August 8, 2014

Are You There God? It's Me, Margaret by Judy Blume

Are you there God? It’s me, Margaret. I just told my mother I want a bra. Please help me grow, God. You know where.
-from Are You There God? It's Me, Margaret by Judy Blume

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Judy Blume's classic YA novel Are You There God? It's Me, Margaret is a coming of age story chronicling the 8th grade school year of Margaret Simon after she moves from New York City to the New Jersey suburbs. This book was first published in 1970, so it has a nostalgic quality of that time period where private things were kept a little more private and subjects like body image and sexuality were not front page news. Margaret's school year consists of making new friends, maintaining familial relationships, and most notably, which religion she fits into. Throughout the novel Margaret sends prayers off to God asking for guidance in everything from religion to growing into her new bra.

I honestly cannot remember if I had already read this book before, but whether I had or not, I do remember anecdotes from the book being a staple in growing up. From the simple prayer introduction, "Are you there God? It's me, (insert your own name)", to the exercise cadence, "We must, we must, we must increase our bust!", this novel was the original Guide to Growing Up Girl. I'm sure other books preceded it that took on the responsibility of educating girls through fiction, but none stand out to me as much as this one.

This story focus a lot on being comfortable with the changing female body which, from an adult perspective, is hilarious. But Blume is able to step down from the dramatic irony of being an adult into the sock-less shoes of a preteen girl, stripping us down to Margaret's vulnerability in an honest way. My favorite story was that of Margaret's friend lying about starting her period because she wanted to grow up so badly; it mostly reminded me of how ignorant I was as a preteen girl and how I wish that period would have never come at all (Am I right, ladies?)! Similarly, buying pads at the drugstore was such a terrifying yet exhilaratingly taboo experience at age 12 and it was fun for Blume to remind me of such a time in my own life.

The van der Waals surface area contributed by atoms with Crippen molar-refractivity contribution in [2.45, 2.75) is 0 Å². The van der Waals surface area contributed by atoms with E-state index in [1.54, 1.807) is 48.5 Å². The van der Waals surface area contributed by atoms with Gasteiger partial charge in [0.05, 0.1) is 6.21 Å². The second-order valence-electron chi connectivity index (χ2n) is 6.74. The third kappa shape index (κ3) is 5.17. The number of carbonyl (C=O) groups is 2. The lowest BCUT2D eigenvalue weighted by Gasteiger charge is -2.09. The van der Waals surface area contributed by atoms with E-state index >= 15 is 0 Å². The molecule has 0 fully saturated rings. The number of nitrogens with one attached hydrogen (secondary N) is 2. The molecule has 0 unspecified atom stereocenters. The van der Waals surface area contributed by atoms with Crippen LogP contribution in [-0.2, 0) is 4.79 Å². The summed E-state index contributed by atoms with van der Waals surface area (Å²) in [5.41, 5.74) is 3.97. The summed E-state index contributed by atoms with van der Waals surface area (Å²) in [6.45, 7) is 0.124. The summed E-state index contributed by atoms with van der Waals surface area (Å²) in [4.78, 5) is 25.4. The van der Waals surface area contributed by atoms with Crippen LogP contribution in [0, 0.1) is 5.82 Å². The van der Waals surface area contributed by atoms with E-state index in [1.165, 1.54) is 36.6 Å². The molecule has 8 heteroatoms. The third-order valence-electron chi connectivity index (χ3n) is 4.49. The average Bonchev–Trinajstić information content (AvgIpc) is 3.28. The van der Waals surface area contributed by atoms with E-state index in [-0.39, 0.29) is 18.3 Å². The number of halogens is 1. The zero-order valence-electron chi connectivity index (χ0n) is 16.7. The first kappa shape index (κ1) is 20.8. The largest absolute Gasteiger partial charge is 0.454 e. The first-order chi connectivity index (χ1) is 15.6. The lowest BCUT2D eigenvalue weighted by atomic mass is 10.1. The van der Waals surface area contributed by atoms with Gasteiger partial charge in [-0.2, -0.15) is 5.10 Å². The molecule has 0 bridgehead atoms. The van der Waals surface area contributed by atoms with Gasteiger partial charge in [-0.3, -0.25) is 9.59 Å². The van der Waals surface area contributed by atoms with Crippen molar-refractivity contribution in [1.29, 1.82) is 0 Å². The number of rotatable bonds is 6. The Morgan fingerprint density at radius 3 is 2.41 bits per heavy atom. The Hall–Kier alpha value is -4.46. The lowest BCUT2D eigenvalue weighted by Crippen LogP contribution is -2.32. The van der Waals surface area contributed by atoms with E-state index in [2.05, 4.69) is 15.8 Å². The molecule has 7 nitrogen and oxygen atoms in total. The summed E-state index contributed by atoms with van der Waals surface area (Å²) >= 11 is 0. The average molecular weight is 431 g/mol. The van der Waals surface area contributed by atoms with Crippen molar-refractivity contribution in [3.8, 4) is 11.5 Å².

In addition to physical changes, Blume also articulates the emotional struggle of a preteen. Margaret maneuvers through familial relationships with ignorance to the complications made by adults. For instance, through Margaret's narrative it's suspected that her parents have a strained relationship with her grandmother, but Margaret maintains her relationship with her grandmother nonetheless. This brings attention to all the ways we as adults can complicate relationships instead of simply just loving someone. It's so much easier said than done to view things through the eyes of a child, but Blume gives us the vehicle necessary to try.

The most heavy subject of this book is religion. Margaret's father was born Jewish and her mother was born Christian, but neither of them practice any religion and have given Margaret the opportunity to make the decision on her own. Despite her daily, easy prayers, Margaret struggles to find God in the temple or the church where she experiments by worshiping with various friends and family. The irony is that she becomes so frustrated with being unable to find God when she's known him all along. I think there is a lot of dialogue here for what Blume is saying about religion versus faith.

Overall, this book touches on everything that can affect a preteen girl's life physically, emotionally and spiritually.  Seeing these things through the refreshing eyes of a preteen girl in the 1960s-1970s gives the reader a new outlook on the experience of growing up. I guarantee this book will remind you of what it felt like to go through this most vulnerable stage of life while giving you insight on the simplicity of life.

Bottom Line: A must read for any girl or woman, although chances are you've already read it! 5/5 Stars.

1 comment:

  1. I actually have not read this! I think I read some other Blume book, but just recently. I'm guessing it's because my sister didn't have a copy and it was just never really on my radar, despite hearing so much about it. At some point I will have to pick it up!


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